While the minister did not mention SAA, the SABC or Eskom, we have noted a lot of talk about providing bailouts to the failing state-owned enterprises (SOEs). However, it is important to highlight that no additional bailouts were allocated. Instead, we are seeing the SABC starting retrenchment proceedings to better align its staff compliment with its revenue – a move that was unthinkable just two years ago. Much has changed as our SOEs and government adjust to the current economic reality. The unemployment crisis in our country is heartbreaking, yet only by doing the right thing to put all levels of government on a sustainable footing will the nation be able to tackle poverty and unemployment. We are taking some bitter medicine in order to move our economy in the right direction.
There was no discussion about the role of the SARB. From time to time, the more extremist elements in our society and within the governing party suggest that the SARB printing money can fund government, with these discussions usually dressed up as quantitative easing ([QE], which we believe will never work in SA), budget support or other euphemisms. Our view remains that if the SARB were to print enough money to finance government, then the economy would immediately implode. This can or worms has never been mentioned by the minister as a possible consideration and we take heart in the fact that there was once again no discussion about removing the SARB’s independence.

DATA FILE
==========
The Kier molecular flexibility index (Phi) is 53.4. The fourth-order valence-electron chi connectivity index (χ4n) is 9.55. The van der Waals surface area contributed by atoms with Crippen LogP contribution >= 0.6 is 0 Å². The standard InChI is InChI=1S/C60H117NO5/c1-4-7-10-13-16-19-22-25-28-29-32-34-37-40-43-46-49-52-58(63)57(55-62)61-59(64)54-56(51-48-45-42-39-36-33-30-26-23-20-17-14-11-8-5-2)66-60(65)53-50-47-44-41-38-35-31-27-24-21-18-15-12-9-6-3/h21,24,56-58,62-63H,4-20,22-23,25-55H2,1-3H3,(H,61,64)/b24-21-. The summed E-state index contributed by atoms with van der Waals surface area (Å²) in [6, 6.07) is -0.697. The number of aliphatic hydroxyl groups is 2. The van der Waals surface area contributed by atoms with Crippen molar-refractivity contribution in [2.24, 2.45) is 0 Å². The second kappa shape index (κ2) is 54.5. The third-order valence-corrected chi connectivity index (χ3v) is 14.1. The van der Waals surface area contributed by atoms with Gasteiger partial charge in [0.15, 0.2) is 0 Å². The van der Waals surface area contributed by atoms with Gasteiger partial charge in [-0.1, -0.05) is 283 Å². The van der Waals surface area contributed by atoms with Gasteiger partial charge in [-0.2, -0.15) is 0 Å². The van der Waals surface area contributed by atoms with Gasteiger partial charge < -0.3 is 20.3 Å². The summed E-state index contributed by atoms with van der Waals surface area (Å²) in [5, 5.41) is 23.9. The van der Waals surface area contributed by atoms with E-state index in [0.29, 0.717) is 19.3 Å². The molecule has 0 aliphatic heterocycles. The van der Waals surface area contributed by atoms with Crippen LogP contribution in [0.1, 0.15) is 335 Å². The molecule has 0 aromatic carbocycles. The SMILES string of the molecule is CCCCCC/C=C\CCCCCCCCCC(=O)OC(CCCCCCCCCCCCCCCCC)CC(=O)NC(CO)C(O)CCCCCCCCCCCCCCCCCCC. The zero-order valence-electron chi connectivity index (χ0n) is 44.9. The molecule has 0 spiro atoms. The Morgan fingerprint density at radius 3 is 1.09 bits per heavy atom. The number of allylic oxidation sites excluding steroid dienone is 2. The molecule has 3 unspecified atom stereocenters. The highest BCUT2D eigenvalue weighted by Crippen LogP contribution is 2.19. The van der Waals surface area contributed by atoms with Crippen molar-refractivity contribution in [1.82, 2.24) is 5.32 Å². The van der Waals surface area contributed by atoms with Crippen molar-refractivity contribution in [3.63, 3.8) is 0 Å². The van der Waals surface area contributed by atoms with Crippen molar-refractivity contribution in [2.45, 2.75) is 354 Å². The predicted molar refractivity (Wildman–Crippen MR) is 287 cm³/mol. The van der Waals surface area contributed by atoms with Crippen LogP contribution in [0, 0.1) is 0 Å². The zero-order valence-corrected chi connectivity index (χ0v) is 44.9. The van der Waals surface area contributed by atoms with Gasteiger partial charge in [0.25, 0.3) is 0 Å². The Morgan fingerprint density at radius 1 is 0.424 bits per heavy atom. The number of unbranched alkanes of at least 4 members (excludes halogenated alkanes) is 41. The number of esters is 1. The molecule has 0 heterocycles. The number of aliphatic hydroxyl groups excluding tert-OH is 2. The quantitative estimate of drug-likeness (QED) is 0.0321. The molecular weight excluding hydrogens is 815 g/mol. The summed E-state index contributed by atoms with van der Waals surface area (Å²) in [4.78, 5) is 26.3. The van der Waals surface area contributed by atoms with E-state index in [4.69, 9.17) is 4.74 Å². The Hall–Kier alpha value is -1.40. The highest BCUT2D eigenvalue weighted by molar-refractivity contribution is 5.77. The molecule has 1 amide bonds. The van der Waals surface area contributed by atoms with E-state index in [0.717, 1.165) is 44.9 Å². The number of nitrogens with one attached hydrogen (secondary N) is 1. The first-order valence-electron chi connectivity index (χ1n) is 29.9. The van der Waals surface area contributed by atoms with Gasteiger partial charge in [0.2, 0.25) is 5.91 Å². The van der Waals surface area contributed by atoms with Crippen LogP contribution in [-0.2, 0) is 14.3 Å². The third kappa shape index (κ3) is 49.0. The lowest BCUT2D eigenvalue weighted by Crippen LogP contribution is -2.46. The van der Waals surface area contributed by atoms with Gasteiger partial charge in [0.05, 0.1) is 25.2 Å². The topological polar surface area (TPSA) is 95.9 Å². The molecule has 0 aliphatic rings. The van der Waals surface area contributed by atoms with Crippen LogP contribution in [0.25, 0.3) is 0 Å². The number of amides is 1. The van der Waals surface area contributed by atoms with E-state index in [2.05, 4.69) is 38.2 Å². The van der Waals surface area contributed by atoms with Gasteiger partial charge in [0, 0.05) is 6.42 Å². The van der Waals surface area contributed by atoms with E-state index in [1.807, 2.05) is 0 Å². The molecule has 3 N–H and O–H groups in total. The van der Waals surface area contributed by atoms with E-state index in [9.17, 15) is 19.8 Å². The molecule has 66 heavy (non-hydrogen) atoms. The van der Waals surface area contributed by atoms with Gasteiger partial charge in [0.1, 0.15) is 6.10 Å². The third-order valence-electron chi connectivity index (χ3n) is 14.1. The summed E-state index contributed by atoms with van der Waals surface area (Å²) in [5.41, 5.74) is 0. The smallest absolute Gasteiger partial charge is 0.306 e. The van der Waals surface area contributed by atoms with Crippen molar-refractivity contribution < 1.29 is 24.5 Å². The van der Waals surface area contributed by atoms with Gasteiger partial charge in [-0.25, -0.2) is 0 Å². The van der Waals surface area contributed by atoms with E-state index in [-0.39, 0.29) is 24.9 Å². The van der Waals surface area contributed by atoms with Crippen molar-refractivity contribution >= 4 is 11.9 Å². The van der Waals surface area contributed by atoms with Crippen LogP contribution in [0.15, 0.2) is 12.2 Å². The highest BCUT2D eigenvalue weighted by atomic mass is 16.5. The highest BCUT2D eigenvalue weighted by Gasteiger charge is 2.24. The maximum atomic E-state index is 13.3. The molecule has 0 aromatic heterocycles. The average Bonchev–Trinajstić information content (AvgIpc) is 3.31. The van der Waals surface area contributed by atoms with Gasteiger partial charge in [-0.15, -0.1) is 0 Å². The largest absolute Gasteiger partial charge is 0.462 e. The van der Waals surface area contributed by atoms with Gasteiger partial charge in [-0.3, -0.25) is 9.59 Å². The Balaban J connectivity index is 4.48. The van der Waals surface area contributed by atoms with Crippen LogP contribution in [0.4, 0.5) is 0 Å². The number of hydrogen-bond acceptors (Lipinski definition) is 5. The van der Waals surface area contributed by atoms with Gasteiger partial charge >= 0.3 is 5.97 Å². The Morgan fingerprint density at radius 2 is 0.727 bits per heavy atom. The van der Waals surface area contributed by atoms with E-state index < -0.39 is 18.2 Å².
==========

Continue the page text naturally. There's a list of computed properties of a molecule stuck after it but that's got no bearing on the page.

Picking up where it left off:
The minister did mention additional taxes of R40bn being raised in the next four years, with spending cuts of R230bn in the next two years. The additional taxes are, however, quite small. A combination of inflation, minor economic recovery and sin taxes will probably get the minister most of the way there. Mboweni effectively told the population not to fret about possible tax surprises next year. The ball is firmly in government’s court to right its spending habits, and government knows that it cannot lean on the country’s taxpayers any harder.
The bad news
The Supplementary Budget was very light on details, which have instead been pushed to the Medium Term Budget Policy Statement (MTBPS) to be presented in October. This has left both society and markets asking questions about where government’s savings will come from.
We hear terms like zero-base budgeting, which really means going back to the drawing board and starting from scratch. Ultimately though, the term means that government departments are all going to need to make do with less cash and funds. We can expect the politicking by ministers and departments that must compete for scarce resources to really heat up in the coming weeks and months.